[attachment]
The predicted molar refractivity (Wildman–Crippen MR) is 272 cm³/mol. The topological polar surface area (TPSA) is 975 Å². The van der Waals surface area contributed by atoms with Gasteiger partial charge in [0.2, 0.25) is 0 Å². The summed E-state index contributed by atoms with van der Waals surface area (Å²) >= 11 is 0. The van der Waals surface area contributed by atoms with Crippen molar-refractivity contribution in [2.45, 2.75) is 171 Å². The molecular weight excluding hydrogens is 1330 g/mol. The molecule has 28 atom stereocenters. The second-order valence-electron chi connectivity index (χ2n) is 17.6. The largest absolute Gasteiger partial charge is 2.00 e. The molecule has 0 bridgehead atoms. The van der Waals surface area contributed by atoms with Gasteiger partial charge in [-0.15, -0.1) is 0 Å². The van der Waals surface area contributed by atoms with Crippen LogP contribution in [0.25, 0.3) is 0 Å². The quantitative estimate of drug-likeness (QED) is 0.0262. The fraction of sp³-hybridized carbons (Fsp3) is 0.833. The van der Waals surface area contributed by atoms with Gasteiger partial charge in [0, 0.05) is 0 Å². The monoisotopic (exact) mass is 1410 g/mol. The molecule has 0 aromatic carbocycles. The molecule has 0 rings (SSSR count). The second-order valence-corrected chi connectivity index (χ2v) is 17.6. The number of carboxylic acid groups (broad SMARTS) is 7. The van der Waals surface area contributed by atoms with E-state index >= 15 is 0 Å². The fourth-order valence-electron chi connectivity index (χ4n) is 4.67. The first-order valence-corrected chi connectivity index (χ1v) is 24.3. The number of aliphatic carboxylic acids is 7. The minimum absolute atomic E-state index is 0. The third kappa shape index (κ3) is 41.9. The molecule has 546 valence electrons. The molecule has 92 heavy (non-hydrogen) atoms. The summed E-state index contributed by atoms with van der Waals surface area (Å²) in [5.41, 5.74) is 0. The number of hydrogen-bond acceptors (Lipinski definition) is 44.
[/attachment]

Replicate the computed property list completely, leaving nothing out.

The predicted molar refractivity (Wildman–Crippen MR) is 272 cm³/mol. The topological polar surface area (TPSA) is 975 Å². The van der Waals surface area contributed by atoms with Gasteiger partial charge in [0.2, 0.25) is 0 Å². The summed E-state index contributed by atoms with van der Waals surface area (Å²) >= 11 is 0. The van der Waals surface area contributed by atoms with Crippen molar-refractivity contribution in [2.45, 2.75) is 171 Å². The molecular weight excluding hydrogens is 1330 g/mol. The molecule has 28 atom stereocenters. The second-order valence-electron chi connectivity index (χ2n) is 17.6. The largest absolute Gasteiger partial charge is 2.00 e. The molecule has 0 bridgehead atoms. The van der Waals surface area contributed by atoms with Gasteiger partial charge in [-0.15, -0.1) is 0 Å². The van der Waals surface area contributed by atoms with Crippen LogP contribution in [0.25, 0.3) is 0 Å². The quantitative estimate of drug-likeness (QED) is 0.0262. The fraction of sp³-hybridized carbons (Fsp3) is 0.833. The van der Waals surface area contributed by atoms with Gasteiger partial charge in [0, 0.05) is 0 Å². The monoisotopic (exact) mass is 1410 g/mol. The molecule has 0 aromatic carbocycles. The molecule has 0 rings (SSSR count). The second-order valence-corrected chi connectivity index (χ2v) is 17.6. The number of carboxylic acid groups (broad SMARTS) is 7. The van der Waals surface area contributed by atoms with E-state index >= 15 is 0 Å². The fourth-order valence-electron chi connectivity index (χ4n) is 4.67. The first-order valence-corrected chi connectivity index (χ1v) is 24.3. The number of aliphatic carboxylic acids is 7. The minimum absolute atomic E-state index is 0. The third kappa shape index (κ3) is 41.9. The molecule has 546 valence electrons. The molecule has 92 heavy (non-hydrogen) atoms. The summed E-state index contributed by atoms with van der Waals surface area (Å²) in [5.41, 5.74) is 0. The number of hydrogen-bond acceptors (Lipinski definition) is 44.